• According to Natya Sastra Sangraha, the science of Dramatic presentation was first taught by Brahma to sage Bharatamuni. Sage Bharatamuni then produced before Lord Siva the Three-fold Art of Pure Acting, acting accompanied by dance and pure dance, with the help of his troupe of Gandharvas (Heavenly Musicians) and Apsaras (Heavenly Damsels). Lord Siva was then reminded of his own Dance with energetic movements and had it taught to   Bharatmuni by Tandu, the leader of his followers. He also had Lasya (the gentler and more graceful variety of Dance suitable for ladies) taught to Bharatamuni by Parvati who exhibited the Art in his presence.

    The Rishis (Bharatamuni and others) having learnt the Art of  Tandava (male dance) from Tandu, taught it in their turn to Men; and Sri Parvati Devi taught the Lasya to Usha, the daughter of Bana, who in her turn taught it to the Gopis of Dwaraka; and from the Gopis, the art spread to the ladies of Saurashtra (Kathiawar), Gujarat, and from them to the other parts of the country. In this way the Art of Dance and Drama has been established by tradition. Tandav and Lasya are major parts of Bharatnatyam.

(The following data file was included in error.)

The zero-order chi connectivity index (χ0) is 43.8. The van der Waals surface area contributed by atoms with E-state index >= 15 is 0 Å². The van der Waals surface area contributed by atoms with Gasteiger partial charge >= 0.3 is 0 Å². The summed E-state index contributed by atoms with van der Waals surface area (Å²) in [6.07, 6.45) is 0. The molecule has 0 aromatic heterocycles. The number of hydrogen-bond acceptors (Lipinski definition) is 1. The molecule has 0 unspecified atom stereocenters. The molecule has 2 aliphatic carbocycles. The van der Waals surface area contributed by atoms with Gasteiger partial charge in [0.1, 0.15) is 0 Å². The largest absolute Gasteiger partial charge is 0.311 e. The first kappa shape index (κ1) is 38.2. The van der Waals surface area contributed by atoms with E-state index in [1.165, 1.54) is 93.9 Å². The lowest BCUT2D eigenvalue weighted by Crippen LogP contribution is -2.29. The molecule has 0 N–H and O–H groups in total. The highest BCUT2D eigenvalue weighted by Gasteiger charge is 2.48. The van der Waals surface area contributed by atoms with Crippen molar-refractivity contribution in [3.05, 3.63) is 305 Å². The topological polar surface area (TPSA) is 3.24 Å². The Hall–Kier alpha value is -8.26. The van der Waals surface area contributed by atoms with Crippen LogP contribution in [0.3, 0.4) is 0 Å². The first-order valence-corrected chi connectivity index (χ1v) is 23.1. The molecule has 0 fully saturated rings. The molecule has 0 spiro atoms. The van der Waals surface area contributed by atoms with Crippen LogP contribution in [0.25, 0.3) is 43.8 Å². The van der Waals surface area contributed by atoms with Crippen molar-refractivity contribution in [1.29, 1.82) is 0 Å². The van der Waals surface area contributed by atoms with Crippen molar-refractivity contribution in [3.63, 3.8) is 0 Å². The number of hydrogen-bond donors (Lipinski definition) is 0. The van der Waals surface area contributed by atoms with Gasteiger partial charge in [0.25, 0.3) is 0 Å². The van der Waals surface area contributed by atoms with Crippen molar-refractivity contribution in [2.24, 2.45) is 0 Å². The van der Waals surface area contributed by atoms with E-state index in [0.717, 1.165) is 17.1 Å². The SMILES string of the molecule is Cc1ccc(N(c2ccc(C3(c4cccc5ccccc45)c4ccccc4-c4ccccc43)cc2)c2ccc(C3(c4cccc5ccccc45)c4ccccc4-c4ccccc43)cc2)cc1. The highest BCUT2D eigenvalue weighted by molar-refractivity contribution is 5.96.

To day what we are seeing, as beauty and grace, in Garba Lok Nrutya  is reflection of Lasya only, we can say, other than Tamilnadu no other state symbolizes Bharatnatyam as Gujarat.



  • In old days under “GURUKUL SYSTEM”, Bharatnatyam students used to stay at ancestral home of Nattuvanar, where a separate hall was kept as practicing place and this hall was known as SHRAMA  KOODAM or SILAMBU KOODAM.

    The students were required to do rigorous practice  in “ASOORA  SADHANAI “ which means they were demanded to practice like a Demon ( Rakshasa) to achieve perfectness. The floors of some halls were uneven due to the constant stamping of feet by generations of Bharatnatyam dancers in practice. Mostly the practices were done in the early morning.

  • Nattuvan Chavdi in Thanjavur was gifted by King Tulaja II (b.1763) to Subbrayan Nattuvanar (1758-1814)  son of Gangaimuthu Nattuvanar (b. 1737) and father of famous Tanjai Nalwar (Pillai brothers Chinnaya, Ponnaiah, Shivanand and Vadivelu). During the ruling of Maharaja Serfoji in Thanjavur of Tamilnadu, every year a big festival of dance was held and in this festival all Nattuvanars were invited for their unique performances. Nattuvan Chavadi where all Nattuvanars used to gather for discussion of various Arts. During these meetings of Nattuvanars exchange of thought and new ideas/interpretation was mainly discussed.